Outlook Acting Editor’s comment; Read the following SMH article about happenings at the other end of the Waterfall Way and ask yourself the following questions: – (1) Could it happen in the Coffs Harbour , Bellingen and Nambucca Councils? (2) What does it mean for a Councillor defeated on a contentious vote, can they can publicly campaign against it come election time? (3) Is this the thin end or the fat end of the wedge?
By Lisa Visentin
Local politics is famous for its skirmishes between councillors. The elected body is often a mixed bag of politicians from different political persuasions, and vigorous disputes over policy frequently spill from the council chamber into the media.
When, in 2016, the NSW government moved to enshrine a new definition of the role of councillors into the Local Government Act, its critics warned the provision could have a stifling effect on political debate at council level.
The provision required, among other things, that councillors perform their job responsibly and represent the interests of their community.
Most contentious, however, was the requirement that councillors “uphold and represent accurately the policies and decisions of the governing body”.
The chief critics, Labor and the Greens, argued the provision would be used to gag councillors who disagreed with the majority position adopted by council.
In December, the recently-merged Armidale Regional Council unveiled its first draft media policy, which sought to impose a range of restrictions on councillors’ interaction with the media.
To be compliant with the policy, councillors must be “supporting council’s official decisions” and “supporting council’s official release of information rather than releasing information independently.”
Councillors are also required to refrain from “making negative personal reflections” on “council generally that could be interpreted as such and which are reasonably likely to undermine public confidence in the Council.”
Local Government minister Gabrielle Upton declined to comment directly on the policy, but in a statement to the Herald said “no council in NSW should seek to gag its councillors”.
“While councillors are required to work together in the best interests of the community, they should be free to express their personal views,” Ms Upton said.
However, Greens MP David Shoebridge said the policy was an inevitable consequence of state government’s legislative changes and, if implemented, would set a “dangerous precedent”.
“The change was designed to silence dissent and now Armidale Regional Council has a draft policy that tries to do just that,” he said.
“Councillors are elected to represent their local community, not spout approved lines from management or the majority on council.”
Armidale mayor Simon Murray confirmed the policy was drafted to reflect the government’s new statutory requirement that councillors uphold the official decisions of council.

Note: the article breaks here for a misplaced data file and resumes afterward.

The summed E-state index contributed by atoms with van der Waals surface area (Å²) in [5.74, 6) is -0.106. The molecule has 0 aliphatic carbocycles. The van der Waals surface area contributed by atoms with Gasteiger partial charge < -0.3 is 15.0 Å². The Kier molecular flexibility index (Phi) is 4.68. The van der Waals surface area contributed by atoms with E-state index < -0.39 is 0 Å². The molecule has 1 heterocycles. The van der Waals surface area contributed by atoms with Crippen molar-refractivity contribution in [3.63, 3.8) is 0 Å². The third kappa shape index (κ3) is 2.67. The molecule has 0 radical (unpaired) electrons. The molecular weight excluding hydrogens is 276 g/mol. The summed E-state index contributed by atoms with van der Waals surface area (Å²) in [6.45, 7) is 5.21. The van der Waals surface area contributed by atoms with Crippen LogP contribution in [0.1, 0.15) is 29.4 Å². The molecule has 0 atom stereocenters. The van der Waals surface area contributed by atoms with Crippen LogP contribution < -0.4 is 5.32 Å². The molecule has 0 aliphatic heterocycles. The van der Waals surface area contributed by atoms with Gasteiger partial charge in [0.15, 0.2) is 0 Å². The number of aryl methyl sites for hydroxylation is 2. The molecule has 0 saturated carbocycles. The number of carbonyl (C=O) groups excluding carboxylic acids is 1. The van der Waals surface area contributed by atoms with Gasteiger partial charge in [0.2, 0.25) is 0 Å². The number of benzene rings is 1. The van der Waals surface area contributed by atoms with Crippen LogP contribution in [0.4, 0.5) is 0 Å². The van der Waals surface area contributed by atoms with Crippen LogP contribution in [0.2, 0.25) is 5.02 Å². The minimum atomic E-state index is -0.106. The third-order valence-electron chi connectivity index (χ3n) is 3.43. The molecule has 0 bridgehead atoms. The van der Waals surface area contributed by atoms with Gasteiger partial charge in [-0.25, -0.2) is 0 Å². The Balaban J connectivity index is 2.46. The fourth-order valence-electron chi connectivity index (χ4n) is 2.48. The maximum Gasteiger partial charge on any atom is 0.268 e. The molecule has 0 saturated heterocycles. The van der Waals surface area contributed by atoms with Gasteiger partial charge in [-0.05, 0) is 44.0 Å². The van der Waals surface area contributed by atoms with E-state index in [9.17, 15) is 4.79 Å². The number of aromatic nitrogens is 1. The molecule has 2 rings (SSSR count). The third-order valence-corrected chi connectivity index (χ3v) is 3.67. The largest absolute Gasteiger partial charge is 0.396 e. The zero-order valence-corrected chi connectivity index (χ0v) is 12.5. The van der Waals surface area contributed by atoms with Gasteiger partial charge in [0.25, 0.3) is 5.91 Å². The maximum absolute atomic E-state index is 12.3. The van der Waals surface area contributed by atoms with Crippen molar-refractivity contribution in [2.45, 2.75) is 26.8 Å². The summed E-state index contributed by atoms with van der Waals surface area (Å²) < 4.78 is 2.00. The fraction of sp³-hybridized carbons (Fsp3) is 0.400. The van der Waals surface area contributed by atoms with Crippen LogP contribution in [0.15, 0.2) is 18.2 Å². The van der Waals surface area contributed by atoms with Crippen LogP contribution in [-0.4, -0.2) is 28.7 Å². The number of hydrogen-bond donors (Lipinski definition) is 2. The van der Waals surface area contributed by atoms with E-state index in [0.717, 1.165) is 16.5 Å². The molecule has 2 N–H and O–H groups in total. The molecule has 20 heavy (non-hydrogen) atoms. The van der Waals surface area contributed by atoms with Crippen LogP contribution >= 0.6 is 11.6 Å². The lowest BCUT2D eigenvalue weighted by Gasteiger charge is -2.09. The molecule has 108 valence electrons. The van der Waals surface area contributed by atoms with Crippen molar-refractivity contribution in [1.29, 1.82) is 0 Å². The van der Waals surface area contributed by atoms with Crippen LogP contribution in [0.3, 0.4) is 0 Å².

Defending the policy, he said dissent should be limited to the policy debate in the council chamber, but “once a decision is made, you stand by that decision as a council.”
“Otherwise people can always be ‘narking’ behind the scenes, objecting to a decision that has been previously made,” Cr Murray said.
The intention behind the policy, he said, was to present a unified and professional front.
Labor’s local government spokesman Peter Primrose said this outcome reflected a corporatisation of councils where, like companies, decisions are adopted at a board level and dissent is left in the boardroom.
“If a majority makes a decision, that doesn’t mean the minority should be silenced and they can’t continue advocating their positions.
“That’s how corporations may work but we’re talking about people elected to represent local communities.”
Cr Murray is unlikely to secure the unanimous support of his colleagues when the policy is debated at the council’s first meeting of the year later this month.
Councillor Margaret O’Connor described the policy as “effectively trying to put the media department of council in charge of what councillors can say.”
“This [is] quite [an] extraordinary attempt to limit our freedom of speech.”
Deputy mayor Dorothy Robinson said it would also create obvious problems for accountability and transparency if councillors were prevented from publicly justifying their voting decisions.
“Often issues will be discussed in the community after a meeting. How can councillors ‘support’ a decision they voted against?,” she said.
She said the council had received multiple submissions during the public exhibition of the policy “where people have expressed concerns about this policy and the potential to restrict freedom of speech.”
First published in the Sydney Morning Herald – Friday 2 February, 2018.